Thinking Generationally

Nothing in this world made my Mama Grace more proud than her three grandchildren (my two younger siblings and myself). And, trust me, she had plenty else in her life to be proud about. Boy, she loved to show us off.

I remember one particular holiday season quite a few years ago when she dragged the three of us, donned in adorable  Christmas sweatshirts, to an Olan Mills studio to have Christmas pictures made. Nobody, besides Mama Grace, was happy about this little outing. In fact, my little brother was so unhappy about having to endure this photo shoot that he refused to pull down the sleeves of his Charlie Brown Christmas sweatshirt for the pictures.

A 16×20 of the three of us from that day still graces my grandparents’ dining room wall. Let me just say, we are a sight to behold in that picture—me with my overlapping  buckteeth (pre-braces days), Jenny with thick bangs straight across her forehead, and Will with his sweatshirt sleeves pushed above his elbows and bright red cowboy boots on his feet. Wow.

We had taken better pictures before. We have taken better pictures since. But Mama Grace didn’t care. That picture was going on her wall. I grimace a little every time I see it, but she thought it was absolutely beautiful. She was proud to show us off, regardless of what we looked like. She loved us so much and would have done anything in the world for us simply because we were her grands. Mama Grace always made us feel as if we were the smartest, most talented, most special children in the world. Goodness, she was a precious person. I wish she could have met Luke.

I also wish Grandy (Dad’s mom) could have met my boy. She knew he was coming. When I told Grandy I was pregnant, she told me she had recently been “praying generationally.” I think she knew she didn’t have much time left on this earth and was thinking about the legacy she would leave in and through those who came after her. I know she was praying that each of her future “greats” would come to know the Lord intimately, as she knew him.

Over the past week, I have really been thinking generationally (if I may tweak Grandy’s phraseology). Adam’s Papa is very sick, and we expect that it will not be very long before the Lord calls him home. I’ve been thinking a lot about the fact that, in most families, we simultaneously celebrate the beginning of new lives and mourn the ending of older lives on this earth. As Luke’s little body is growing, developing, and coming alive more each day, his great Papa’s body is starting to slow down and shut down. Luke is just starting to wake up, and his Papa is about to go to sleep.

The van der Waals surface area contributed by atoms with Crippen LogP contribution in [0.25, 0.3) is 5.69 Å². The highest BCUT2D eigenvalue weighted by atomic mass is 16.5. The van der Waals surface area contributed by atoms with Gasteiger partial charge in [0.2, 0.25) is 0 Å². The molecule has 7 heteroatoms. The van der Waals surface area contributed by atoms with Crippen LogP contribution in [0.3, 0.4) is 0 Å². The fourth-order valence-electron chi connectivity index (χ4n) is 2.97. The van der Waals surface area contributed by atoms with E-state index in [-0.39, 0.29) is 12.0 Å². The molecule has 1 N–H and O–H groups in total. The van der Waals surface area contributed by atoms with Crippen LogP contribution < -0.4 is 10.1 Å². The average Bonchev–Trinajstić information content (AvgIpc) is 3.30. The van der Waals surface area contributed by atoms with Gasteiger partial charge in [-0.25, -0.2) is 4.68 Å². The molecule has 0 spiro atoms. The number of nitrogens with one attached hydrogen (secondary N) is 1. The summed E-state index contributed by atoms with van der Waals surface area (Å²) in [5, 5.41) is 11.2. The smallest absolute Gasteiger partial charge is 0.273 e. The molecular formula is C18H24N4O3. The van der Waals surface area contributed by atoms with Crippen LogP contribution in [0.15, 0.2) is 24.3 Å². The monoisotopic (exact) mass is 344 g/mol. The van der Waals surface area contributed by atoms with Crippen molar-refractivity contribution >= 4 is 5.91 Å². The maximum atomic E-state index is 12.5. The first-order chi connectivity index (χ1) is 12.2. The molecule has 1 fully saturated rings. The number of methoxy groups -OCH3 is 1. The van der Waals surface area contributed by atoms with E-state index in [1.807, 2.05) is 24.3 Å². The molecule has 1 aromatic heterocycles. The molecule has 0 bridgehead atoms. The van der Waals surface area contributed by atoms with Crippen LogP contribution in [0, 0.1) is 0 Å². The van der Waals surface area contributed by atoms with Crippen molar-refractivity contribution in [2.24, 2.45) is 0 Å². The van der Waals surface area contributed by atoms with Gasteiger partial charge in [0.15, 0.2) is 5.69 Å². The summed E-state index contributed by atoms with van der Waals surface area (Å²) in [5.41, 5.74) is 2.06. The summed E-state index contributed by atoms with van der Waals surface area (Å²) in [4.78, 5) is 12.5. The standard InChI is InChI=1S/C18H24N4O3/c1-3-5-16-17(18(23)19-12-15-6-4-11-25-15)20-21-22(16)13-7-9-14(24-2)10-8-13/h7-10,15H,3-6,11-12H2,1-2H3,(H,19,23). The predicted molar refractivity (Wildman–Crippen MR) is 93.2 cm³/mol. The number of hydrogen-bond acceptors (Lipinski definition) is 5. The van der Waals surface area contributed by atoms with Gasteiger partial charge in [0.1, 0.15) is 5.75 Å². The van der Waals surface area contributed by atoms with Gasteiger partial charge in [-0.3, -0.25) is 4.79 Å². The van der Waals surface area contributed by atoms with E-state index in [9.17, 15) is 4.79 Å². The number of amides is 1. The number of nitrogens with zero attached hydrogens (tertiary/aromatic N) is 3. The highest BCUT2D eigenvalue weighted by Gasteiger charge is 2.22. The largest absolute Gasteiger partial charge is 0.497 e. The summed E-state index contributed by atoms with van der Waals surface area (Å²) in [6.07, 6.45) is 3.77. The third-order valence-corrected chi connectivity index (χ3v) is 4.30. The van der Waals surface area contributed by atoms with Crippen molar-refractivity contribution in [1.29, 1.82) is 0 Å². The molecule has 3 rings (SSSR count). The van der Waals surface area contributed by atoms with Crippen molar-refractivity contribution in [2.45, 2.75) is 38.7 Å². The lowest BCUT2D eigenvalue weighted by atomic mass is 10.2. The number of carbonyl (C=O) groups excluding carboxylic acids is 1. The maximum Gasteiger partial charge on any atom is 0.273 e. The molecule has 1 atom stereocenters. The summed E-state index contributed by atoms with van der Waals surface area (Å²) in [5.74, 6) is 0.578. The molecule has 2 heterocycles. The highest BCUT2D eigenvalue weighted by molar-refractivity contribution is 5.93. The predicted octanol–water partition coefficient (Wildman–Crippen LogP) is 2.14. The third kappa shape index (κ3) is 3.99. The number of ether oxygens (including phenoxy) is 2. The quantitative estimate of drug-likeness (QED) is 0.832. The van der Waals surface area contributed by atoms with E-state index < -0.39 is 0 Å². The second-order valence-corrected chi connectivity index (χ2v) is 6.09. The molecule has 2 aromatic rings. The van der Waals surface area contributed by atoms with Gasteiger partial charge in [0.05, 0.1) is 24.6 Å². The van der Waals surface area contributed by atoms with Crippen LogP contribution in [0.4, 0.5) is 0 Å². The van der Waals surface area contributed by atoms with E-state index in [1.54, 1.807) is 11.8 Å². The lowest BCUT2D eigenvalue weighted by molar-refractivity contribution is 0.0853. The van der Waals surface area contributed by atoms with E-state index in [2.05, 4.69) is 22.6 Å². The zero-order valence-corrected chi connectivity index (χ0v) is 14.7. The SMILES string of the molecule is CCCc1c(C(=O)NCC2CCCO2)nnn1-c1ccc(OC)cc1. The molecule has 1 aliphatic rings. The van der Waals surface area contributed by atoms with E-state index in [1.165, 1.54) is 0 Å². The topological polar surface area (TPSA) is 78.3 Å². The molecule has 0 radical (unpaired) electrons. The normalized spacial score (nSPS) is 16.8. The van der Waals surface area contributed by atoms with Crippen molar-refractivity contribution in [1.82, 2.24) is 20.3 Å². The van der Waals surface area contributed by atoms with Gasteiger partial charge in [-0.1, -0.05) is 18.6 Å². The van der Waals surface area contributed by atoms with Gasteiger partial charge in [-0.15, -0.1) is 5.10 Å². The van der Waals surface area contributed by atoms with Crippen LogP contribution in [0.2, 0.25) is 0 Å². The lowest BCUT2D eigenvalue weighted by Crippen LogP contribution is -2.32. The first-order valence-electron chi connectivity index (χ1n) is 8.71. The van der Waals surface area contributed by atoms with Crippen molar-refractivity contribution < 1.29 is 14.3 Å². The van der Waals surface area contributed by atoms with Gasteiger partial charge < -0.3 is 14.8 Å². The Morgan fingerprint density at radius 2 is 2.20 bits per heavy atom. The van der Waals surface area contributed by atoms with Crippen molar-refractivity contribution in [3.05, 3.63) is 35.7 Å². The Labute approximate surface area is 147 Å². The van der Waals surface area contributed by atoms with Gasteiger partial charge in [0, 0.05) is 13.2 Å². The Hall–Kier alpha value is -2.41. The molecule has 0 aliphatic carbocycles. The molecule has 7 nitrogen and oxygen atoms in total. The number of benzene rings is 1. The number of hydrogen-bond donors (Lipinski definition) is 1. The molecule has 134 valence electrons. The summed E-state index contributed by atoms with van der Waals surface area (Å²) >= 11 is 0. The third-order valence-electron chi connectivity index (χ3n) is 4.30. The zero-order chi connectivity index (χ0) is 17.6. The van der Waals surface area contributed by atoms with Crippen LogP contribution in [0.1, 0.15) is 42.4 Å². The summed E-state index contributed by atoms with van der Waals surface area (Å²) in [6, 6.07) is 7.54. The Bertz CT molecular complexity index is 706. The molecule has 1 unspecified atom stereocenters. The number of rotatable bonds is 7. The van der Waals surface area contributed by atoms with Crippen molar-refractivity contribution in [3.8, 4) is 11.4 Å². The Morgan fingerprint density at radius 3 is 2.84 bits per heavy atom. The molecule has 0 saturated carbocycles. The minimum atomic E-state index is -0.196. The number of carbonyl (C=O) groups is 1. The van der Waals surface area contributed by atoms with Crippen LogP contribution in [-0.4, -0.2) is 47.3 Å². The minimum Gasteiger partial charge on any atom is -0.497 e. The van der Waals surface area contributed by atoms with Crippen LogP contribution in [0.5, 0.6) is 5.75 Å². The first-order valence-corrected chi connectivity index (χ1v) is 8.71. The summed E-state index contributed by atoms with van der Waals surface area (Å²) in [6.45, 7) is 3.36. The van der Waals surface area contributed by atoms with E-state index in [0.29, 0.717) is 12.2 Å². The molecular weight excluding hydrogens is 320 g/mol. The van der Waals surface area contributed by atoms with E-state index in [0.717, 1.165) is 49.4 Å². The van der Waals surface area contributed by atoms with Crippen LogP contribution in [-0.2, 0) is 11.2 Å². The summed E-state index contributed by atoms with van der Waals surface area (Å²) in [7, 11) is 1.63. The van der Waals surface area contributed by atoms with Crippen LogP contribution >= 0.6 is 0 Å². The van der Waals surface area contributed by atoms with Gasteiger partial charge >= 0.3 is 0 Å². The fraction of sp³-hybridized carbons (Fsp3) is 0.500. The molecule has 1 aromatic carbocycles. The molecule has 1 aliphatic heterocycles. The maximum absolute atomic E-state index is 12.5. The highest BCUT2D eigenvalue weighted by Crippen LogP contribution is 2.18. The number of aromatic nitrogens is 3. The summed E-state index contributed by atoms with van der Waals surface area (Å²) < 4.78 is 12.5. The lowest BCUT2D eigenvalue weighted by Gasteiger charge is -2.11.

Papa is one of the sweetest men I have ever met in my life. He accepted me as a member of their family from the first moment he met me. When I’m with him, I see so many of the qualities I admire in Adam. I know they were Papa’s first…passed down. We grieve the ending of life on earth for those who are dear to our hearts—those like Papa— because it is so hard to bear their absence. At the same time, we celebrate lives well lived, legacies passed along, and deep heritage.

I am grateful for the generations who came before us in our family. This week, I am feeling particularly grateful for our grandparents—Mama Grace and Granddaddy, Grandy and Papa, Mommaw and Papa, Granddaddy, Grandmother, and Grand Don. They have all loved us well and given to us generously. After we got married and moved to Louisville on faith (without a job prospect in sight), Adam and I lived off a generous financial wedding gift from my Granddaddy and Mama Grace for a few weeks. Our grandparents haven’t  given to us only financially, though. They have given us a heritage of faith. They have given us more love than we can stand. They raised our parents to one day become godly, loving parents to us, that we may become the same kind of parents to our own children. I think that’s what Grandy might have had in mind when she said she was praying generationally.

Luke’s baby gift from Papa and Grandy (my Dad’s parents) was an antique silver napkin ring from the 1800’s that happened to already have his name engraved on it. It came from the antique market where Grandy shopped when she was in the business of buying and selling antiques. My aunts picked this gift out for Luke from Grandy and Papa after Grandy had already gone home to heaven. They explained to me that, although it was not a practical baby gift, it was meant to be a reminder of Grandy—the person she was and the legacy she left. She prayed for my Luke. She loved him before he was born. Though he will not know her on this earth, she is still influencing his life through her legacy. Praise God for generations. Praise God for generations of faithfulness and love.

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